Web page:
While line drying does lengthen the life of your clothes by not sucking bits of them into the lint trap, it doesn’t remove loose lint and pet hair (a big deal in our multi-pet household). You can toss any line dried but “furry” items into the dryer set on air fluff, with an all-natural dryer sheet, to loosen and remove offending fibers. I don’t have a dryer anymore (it gave up the ghost last year, and not replacing it was part of my 2008 carbon footprint reduction effort), but I do have a secret weapon: A damp hand rubbed firmly over the surface of hairy or linty items picks up the offending fibers better than any lint or pet hair remover I’ve ever tried.
Extend the drying season.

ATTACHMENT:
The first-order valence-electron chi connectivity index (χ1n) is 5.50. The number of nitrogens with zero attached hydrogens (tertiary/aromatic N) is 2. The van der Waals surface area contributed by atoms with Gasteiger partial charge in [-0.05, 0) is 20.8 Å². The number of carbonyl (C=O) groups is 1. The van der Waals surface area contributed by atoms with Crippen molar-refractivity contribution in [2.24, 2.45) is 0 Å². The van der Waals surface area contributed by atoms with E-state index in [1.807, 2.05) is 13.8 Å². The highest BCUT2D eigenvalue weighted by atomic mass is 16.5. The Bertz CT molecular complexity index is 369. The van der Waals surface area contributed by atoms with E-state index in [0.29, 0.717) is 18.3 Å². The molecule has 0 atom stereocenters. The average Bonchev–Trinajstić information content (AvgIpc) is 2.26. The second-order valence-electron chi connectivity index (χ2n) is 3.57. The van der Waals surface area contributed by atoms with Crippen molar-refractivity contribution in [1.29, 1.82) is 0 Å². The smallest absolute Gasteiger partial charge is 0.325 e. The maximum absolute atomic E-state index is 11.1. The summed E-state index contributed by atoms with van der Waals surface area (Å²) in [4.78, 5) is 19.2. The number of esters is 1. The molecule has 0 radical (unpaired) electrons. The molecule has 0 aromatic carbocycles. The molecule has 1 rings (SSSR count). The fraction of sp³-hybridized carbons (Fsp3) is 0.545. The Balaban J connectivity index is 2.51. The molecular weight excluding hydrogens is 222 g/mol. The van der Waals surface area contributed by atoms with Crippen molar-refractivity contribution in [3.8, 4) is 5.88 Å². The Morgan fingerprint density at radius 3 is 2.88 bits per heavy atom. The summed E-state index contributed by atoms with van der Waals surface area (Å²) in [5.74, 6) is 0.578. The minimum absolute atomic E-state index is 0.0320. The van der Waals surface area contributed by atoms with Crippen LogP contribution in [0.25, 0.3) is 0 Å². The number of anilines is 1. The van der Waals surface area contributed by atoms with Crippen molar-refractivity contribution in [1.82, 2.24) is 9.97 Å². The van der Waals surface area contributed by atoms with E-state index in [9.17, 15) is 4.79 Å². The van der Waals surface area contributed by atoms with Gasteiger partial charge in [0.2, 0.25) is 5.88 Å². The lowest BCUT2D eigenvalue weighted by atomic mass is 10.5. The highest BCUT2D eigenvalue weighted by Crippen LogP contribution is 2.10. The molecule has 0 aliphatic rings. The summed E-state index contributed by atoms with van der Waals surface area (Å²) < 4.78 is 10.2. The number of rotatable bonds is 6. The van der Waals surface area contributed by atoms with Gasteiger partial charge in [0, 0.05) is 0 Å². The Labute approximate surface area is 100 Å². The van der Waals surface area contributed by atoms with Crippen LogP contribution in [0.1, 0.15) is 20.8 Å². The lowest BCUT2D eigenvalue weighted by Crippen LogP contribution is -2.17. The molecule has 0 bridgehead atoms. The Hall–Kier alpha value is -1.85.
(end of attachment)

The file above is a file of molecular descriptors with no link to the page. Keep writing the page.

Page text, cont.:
Drying laundry indoors can be an option, though in humid weather it will take a long time, boost indoor humidity levels, make your AC work harder, and perhaps exacerbate any mildew problems. In dry climates and in the heating season when indoor air tends to be too dry anyway, drying lines or wooden racks in the house are a great option. I have wash lines in my basement for winter use, and I use a box fan to move air gently through the drying laundry to speed up the process. In spring and fall, you can hang wash outside on cold days; try wearing rubber dishwashing gloves (or a larger size of rubber gloves over a thin pair of winter gloves) to keep your hands warm while handling the wet items.